Author Topic: Retro Repair - Repairing a leaked battery in the Amiga 2000 and more  (Read 1011 times)

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Offline Retromat

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Greetings everone,

Ide like to report here about our small, ongoing journey about repairing the Amiga 2000 Mainboard from a leaking battery.
Let that said we are not even Semi Professional soldering people. We are hobbyists trying to save Old Hardware from dieing.
We sure are open to any hints you can give us.

We recently aquired a Amiga 2000 knowing it has a leacking battery and most likley damaging this machine for many manny Years.

Knowing that a big chunk of work awaits we decided to give it a go.

We made a Video of the first First Aid Actions we took cus of the Battery Leackage.



As you can see we stopped where we neutralized the most of the alkaline. (I know i say Acid in the video but thats a german thing, its called "Batterie säure" in german wich is translated as Battery Acid)

The Alkaline transformed the Solder into some strange metall alloy that was Resistant to any Heat we applyd (up to 450 C) and making unsolder the Attacked parts really hard.
If one of oyu might know the chemistry behind that i sure would love to hear it!

As you can see the Shiny solder turned into some Grey matter

Now we scrubbed up the solder mask with a special brush made out of fiberglass to take away all the damaged coating.


The damage of the Battery Liquid was crawling all trhough the CPU socket. As you can see a few traces got lost in the process as they where too damaged


We now replaced also attacked Capacitors and joined ...not really professionally but working, the traces with a wire together.


Ofcourse ide like to keep you up to date here finishing this to a Part 2 of the Project to save this Computer to make another video out of it to be uploaded on our channel.

Sidenotes:
We got rid of the old Soldering Iron of part 1, it was a spare one.
The board is a 2 layer board.

UPDATE 26.july

We did it! We repaired the amiga and its even working! I stated EEVblog in the video and the chemical description! Thanks guys!

« Last Edit: July 27, 2018, 07:14:23 am by Retromat »
 

Online T3sl4co1l

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Re: Retro Repair - Repairing a leaked battery in the Amiga 2000 and more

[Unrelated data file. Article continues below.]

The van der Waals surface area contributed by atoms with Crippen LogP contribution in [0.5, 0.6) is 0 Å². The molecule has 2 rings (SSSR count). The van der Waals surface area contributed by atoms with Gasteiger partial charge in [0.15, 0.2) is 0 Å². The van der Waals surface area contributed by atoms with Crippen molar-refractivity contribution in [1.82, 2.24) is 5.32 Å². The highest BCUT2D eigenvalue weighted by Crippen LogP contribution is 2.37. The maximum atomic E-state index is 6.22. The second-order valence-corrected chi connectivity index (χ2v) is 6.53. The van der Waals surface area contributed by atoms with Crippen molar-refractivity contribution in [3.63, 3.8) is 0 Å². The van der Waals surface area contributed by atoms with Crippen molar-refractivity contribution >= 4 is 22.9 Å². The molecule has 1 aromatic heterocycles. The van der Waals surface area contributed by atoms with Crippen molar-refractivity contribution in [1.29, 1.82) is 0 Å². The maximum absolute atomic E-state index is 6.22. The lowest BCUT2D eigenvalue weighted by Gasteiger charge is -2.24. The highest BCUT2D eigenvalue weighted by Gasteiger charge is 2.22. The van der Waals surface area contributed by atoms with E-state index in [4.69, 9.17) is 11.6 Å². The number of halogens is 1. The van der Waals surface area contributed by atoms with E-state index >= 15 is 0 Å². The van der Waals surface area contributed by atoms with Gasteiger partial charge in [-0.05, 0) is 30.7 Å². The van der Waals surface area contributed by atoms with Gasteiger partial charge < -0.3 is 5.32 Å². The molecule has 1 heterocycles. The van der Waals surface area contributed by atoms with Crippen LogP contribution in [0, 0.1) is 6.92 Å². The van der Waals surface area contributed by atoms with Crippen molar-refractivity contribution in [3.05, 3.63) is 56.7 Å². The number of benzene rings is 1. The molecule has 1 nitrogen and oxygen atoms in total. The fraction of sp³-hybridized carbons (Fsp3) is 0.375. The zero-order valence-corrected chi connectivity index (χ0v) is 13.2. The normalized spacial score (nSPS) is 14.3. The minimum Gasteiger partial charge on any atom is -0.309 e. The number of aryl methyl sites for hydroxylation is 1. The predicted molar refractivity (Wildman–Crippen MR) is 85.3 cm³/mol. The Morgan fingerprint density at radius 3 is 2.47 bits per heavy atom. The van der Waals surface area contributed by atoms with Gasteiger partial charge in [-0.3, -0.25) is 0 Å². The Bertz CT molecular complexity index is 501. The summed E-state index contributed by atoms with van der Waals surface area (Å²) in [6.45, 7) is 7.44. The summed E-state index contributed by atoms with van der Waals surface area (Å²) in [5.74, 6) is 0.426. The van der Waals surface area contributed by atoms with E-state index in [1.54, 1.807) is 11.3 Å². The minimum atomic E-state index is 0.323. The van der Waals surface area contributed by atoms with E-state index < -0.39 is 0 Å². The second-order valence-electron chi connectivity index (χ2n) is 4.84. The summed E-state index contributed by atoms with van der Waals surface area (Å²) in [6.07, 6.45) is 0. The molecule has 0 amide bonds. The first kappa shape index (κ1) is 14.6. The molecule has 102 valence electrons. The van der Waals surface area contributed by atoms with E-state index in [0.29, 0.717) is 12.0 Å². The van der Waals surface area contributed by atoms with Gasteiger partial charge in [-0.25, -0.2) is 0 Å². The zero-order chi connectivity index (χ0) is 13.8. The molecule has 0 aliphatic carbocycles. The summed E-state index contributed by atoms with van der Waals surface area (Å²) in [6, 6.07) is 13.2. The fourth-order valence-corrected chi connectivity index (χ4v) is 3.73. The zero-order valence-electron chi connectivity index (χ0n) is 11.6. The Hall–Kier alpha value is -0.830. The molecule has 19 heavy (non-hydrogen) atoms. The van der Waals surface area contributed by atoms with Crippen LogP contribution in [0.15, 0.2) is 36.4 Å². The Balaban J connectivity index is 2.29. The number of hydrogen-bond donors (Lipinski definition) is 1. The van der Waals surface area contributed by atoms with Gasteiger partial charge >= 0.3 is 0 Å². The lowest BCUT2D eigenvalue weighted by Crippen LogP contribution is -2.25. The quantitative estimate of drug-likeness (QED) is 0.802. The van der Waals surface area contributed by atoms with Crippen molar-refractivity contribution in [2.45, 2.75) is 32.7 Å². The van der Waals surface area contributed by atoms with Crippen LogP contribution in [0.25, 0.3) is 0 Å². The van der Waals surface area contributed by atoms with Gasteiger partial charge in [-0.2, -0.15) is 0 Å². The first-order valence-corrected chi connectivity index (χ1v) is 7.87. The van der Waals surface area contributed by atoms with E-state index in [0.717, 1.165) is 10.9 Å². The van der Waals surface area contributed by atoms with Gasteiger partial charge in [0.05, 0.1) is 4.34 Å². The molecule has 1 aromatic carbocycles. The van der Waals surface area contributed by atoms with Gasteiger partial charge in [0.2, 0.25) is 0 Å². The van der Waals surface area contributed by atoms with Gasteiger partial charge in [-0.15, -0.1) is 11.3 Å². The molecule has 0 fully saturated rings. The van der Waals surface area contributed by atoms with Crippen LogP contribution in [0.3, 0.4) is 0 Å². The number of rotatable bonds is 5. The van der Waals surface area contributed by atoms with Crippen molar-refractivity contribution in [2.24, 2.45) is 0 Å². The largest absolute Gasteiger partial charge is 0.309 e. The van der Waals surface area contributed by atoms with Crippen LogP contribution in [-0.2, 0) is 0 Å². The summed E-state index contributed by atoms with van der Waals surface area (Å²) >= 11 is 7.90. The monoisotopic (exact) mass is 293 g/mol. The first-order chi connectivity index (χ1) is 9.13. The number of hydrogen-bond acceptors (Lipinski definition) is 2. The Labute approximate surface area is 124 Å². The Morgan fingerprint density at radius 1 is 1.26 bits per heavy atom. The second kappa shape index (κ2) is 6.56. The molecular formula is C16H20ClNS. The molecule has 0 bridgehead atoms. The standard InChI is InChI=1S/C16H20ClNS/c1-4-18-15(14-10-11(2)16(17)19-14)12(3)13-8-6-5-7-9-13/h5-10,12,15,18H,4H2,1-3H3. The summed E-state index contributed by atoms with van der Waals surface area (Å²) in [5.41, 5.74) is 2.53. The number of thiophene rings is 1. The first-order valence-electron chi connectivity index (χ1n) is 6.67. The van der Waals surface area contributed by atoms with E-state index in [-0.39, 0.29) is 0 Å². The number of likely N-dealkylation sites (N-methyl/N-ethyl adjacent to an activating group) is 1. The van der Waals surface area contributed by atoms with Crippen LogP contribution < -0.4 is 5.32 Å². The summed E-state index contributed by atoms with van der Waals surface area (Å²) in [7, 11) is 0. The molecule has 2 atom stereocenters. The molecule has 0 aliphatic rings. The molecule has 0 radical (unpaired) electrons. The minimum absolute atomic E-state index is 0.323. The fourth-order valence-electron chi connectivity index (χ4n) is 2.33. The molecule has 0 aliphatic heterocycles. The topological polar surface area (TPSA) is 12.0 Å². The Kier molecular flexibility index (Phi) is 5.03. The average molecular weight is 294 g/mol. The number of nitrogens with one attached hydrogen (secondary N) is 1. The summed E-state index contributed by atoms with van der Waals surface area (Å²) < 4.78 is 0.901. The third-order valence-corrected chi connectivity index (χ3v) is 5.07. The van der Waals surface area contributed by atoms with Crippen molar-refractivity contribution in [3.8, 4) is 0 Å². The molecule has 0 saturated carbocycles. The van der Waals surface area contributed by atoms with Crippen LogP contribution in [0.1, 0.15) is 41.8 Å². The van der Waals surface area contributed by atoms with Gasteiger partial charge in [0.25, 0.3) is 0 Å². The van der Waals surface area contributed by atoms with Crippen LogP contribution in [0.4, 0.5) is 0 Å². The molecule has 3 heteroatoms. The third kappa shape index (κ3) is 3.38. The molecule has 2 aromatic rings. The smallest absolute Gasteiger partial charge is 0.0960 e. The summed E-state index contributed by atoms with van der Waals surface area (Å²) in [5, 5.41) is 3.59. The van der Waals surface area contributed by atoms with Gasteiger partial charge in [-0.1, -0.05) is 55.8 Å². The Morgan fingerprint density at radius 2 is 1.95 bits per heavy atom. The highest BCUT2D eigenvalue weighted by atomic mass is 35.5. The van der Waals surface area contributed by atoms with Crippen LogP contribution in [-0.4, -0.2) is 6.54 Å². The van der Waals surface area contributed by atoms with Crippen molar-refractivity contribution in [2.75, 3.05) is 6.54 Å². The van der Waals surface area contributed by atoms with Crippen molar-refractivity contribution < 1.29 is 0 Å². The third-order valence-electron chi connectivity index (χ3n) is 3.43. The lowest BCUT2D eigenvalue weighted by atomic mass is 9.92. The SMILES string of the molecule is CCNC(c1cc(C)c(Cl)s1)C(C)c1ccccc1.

« Reply #1 on: July 18, 2018, 03:07:40 am »
Probably not so much acid as alkali (potassium hydroxide solution), which can hydrolyze (break down, by introducing water molecules) many organics, and corrodes tin to potassium stannate (II or IV).  Probably copper is also corroded, more slowly, but especially if there is nitrogen present (making free ammonia, which attacks copper).  Hydroxide also absorbs CO2 from the air, forming the carbonate, a milder base that also dries up (whereas potassium hydroxide remains in liquid form because it absorbs moisture to form a solution, i.e. it is deliquescent).

Crusty deposits will be a combination of these salts.  They can be washed away with a mild acid.  Neutralize the acid with a mild base (e.g., sodium bicarbonate solution), then thoroughly wash the board.  Make sure the solution can reach all crevices in the board, including any layers that have been peeled apart by the corrosion (removing the soldermask accomplishes this).

After repairing traces, coat with tin plate for additional protection, clean rosin, then coat with soldermask again.

Tim
Seven Transistor Labs, LLC
Electronic Design, from Concept to Layout.
Need engineering assistance? Drop me a message!
 

Offline dexters_lab

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Re: Retro Repair - Repairing a leaked battery in the Amiga 2000 and more
« Reply #2 on: July 18, 2018, 07:37:39 pm »
yea looks like you've had a bit of a job there, great to see you have saved some vintage tech!

those rechargeable ni-cd batteries are just plain horrible, i just pulled one off an old 386 motherboard, thankfully there was only very minor pcb damage
"A common mistake people make when trying to design something completely foolproof is to underestimate the ingenuity of complete fools." - Douglas Adams
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Online Ian.M